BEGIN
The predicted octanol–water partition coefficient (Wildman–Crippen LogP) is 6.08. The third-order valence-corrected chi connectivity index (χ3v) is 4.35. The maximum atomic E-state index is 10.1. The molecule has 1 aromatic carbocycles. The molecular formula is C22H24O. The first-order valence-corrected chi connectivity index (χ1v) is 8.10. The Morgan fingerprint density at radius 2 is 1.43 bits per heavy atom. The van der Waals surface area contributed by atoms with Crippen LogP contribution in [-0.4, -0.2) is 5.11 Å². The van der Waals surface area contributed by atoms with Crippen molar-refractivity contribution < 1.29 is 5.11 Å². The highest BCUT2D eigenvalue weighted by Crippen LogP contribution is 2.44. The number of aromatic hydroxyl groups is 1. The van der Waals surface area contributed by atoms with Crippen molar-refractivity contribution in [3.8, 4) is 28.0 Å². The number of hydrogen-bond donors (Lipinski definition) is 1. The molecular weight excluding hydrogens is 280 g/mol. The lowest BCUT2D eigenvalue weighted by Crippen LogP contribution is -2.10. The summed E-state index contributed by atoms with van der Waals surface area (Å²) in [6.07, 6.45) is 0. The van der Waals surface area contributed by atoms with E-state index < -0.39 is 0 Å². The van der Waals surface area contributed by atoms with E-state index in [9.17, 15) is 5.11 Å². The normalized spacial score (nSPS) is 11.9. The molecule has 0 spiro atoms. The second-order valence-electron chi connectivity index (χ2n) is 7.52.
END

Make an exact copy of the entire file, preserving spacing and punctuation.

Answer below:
The predicted octanol–water partition coefficient (Wildman–Crippen LogP) is 6.08. The third-order valence-corrected chi connectivity index (χ3v) is 4.35. The maximum atomic E-state index is 10.1. The molecule has 1 aromatic carbocycles. The molecular formula is C22H24O. The first-order valence-corrected chi connectivity index (χ1v) is 8.10. The Morgan fingerprint density at radius 2 is 1.43 bits per heavy atom. The van der Waals surface area contributed by atoms with Crippen LogP contribution in [-0.4, -0.2) is 5.11 Å². The van der Waals surface area contributed by atoms with Crippen molar-refractivity contribution < 1.29 is 5.11 Å². The highest BCUT2D eigenvalue weighted by Crippen LogP contribution is 2.44. The number of aromatic hydroxyl groups is 1. The van der Waals surface area contributed by atoms with Crippen molar-refractivity contribution in [3.8, 4) is 28.0 Å². The number of hydrogen-bond donors (Lipinski definition) is 1. The molecular weight excluding hydrogens is 280 g/mol. The lowest BCUT2D eigenvalue weighted by Crippen LogP contribution is -2.10. The summed E-state index contributed by atoms with van der Waals surface area (Å²) in [6.07, 6.45) is 0. The van der Waals surface area contributed by atoms with E-state index < -0.39 is 0 Å². The van der Waals surface area contributed by atoms with E-state index in [9.17, 15) is 5.11 Å². The normalized spacial score (nSPS) is 11.9. The molecule has 0 spiro atoms. The second-order valence-electron chi connectivity index (χ2n) is 7.52.